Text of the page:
Review | Songlines


Rating: ★★★

View album and artist details

Album and Artist Details


Bongeziwe Mabandla


Black Major / Platoon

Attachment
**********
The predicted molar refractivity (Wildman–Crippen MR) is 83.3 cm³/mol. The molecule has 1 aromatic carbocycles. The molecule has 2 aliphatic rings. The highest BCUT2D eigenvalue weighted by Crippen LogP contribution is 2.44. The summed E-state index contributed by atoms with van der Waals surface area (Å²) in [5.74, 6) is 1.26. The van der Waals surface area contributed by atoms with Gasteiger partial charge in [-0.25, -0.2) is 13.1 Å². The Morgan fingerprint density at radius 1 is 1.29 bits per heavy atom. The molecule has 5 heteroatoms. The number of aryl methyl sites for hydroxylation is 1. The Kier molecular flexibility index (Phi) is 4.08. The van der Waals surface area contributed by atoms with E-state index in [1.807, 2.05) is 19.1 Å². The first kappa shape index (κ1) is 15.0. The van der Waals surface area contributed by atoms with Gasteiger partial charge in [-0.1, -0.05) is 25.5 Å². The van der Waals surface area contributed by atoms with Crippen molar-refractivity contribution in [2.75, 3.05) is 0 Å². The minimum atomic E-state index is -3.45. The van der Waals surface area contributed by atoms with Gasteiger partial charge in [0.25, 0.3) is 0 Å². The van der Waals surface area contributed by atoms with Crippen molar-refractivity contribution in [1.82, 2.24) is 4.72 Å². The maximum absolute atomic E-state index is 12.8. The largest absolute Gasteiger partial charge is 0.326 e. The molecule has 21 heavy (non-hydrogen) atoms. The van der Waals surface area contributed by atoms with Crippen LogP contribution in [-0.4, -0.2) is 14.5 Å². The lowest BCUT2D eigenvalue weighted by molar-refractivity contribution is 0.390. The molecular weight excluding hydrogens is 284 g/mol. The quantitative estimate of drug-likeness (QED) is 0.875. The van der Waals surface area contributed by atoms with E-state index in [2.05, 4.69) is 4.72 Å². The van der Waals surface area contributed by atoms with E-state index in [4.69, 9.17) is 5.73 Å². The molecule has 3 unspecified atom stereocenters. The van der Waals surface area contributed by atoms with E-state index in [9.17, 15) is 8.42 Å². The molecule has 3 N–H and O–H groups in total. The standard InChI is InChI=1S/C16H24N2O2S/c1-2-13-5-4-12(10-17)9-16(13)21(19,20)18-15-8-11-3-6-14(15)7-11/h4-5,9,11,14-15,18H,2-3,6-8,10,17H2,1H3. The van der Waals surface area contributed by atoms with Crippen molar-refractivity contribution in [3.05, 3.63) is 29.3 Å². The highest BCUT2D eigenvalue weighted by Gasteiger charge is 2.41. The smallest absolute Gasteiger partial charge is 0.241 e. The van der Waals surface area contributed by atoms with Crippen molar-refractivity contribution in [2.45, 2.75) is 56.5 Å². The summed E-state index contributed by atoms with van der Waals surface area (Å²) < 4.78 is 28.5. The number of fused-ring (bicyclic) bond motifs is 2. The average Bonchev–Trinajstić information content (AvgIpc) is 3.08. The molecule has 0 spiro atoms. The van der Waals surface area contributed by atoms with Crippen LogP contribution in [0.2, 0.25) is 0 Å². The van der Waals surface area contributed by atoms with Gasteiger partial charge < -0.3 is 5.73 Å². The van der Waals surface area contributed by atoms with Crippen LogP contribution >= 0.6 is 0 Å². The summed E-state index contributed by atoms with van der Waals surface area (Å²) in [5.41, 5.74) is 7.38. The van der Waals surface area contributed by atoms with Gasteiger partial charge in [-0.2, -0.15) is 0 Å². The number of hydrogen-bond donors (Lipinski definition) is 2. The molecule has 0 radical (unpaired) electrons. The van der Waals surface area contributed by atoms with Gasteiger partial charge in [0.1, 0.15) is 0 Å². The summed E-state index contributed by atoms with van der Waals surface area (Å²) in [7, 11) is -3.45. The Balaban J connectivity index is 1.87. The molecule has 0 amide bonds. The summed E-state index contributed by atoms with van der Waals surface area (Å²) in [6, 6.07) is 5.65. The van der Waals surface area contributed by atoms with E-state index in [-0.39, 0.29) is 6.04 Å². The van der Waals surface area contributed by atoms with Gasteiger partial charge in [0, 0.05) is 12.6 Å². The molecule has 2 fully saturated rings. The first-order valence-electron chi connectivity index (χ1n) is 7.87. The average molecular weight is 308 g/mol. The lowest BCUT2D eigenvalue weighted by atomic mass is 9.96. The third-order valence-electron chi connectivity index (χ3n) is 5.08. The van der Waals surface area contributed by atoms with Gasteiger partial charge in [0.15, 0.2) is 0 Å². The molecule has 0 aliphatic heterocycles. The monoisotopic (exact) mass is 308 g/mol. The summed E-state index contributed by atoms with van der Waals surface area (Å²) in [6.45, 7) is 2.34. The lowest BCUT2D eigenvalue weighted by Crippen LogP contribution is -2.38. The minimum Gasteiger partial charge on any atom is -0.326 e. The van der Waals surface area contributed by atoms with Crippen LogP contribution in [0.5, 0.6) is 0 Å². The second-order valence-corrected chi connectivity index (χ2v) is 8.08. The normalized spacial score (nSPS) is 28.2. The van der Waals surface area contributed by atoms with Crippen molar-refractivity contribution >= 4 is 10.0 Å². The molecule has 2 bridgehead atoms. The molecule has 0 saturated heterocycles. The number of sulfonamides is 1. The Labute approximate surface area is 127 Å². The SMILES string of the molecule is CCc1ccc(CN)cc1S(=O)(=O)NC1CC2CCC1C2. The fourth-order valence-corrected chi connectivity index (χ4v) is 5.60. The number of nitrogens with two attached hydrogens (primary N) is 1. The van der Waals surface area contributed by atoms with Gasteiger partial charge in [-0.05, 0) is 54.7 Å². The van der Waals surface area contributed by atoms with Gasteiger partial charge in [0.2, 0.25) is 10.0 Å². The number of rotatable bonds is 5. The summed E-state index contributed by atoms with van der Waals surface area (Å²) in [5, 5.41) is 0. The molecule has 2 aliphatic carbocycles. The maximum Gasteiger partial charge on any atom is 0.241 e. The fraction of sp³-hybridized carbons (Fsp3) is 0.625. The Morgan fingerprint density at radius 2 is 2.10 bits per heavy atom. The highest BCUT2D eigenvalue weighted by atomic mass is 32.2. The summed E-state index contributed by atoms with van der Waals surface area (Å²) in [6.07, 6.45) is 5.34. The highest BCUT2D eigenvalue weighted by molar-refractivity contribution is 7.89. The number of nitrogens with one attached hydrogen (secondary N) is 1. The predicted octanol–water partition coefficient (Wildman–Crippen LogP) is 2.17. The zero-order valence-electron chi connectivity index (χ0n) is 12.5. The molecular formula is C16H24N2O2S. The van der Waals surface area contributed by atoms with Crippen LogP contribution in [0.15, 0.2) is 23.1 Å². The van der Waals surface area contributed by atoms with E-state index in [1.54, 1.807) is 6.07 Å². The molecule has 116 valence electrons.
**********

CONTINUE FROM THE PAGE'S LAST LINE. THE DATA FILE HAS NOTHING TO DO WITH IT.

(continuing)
The story of Southern Africa's ‘contemporary urban folk’ music can be told in five acts: Madala Kunene, Buddy Masango, Vusi Mahlasela, Umanji and now, Bongezizwe Mabandla. The latter's latest is amaXesha (which translates to ‘time’ in isiXhosa) where he once again goes home to his rural Eastern Cape roots while his eyes, arrangements and foresight remain trained on the West. ‘noba bangathini’ is a soothing, well-structured piece that straddles genres from Negro soul to African folk effortlessly. This beauty is not of a rushed nature. ‘thula’ evokes its meaning, which is quietude, or even silence. The arrangement (cellos, violins, concertina and flutes) gives off a sound not so much of humming birds as of a beehive. ‘ndikhale’ and ‘hlala’ are livelier, infused with an up-tempo bouncy beat but overall they add nothing to this musical quilt. That's left to the last track, the third part of a title track triptych: ‘Xesha (iii)’ is not only smart but an inspired move. A glacially paced, meditative instrumental, the song is as gorgeous as it is luminous. It's a wordless prayer evocative of ancestral sounds that are plugged, unplugged and sprinkled over the listener as devotional music without losing its secular openness. This is the stuff of Rumi's poesies.

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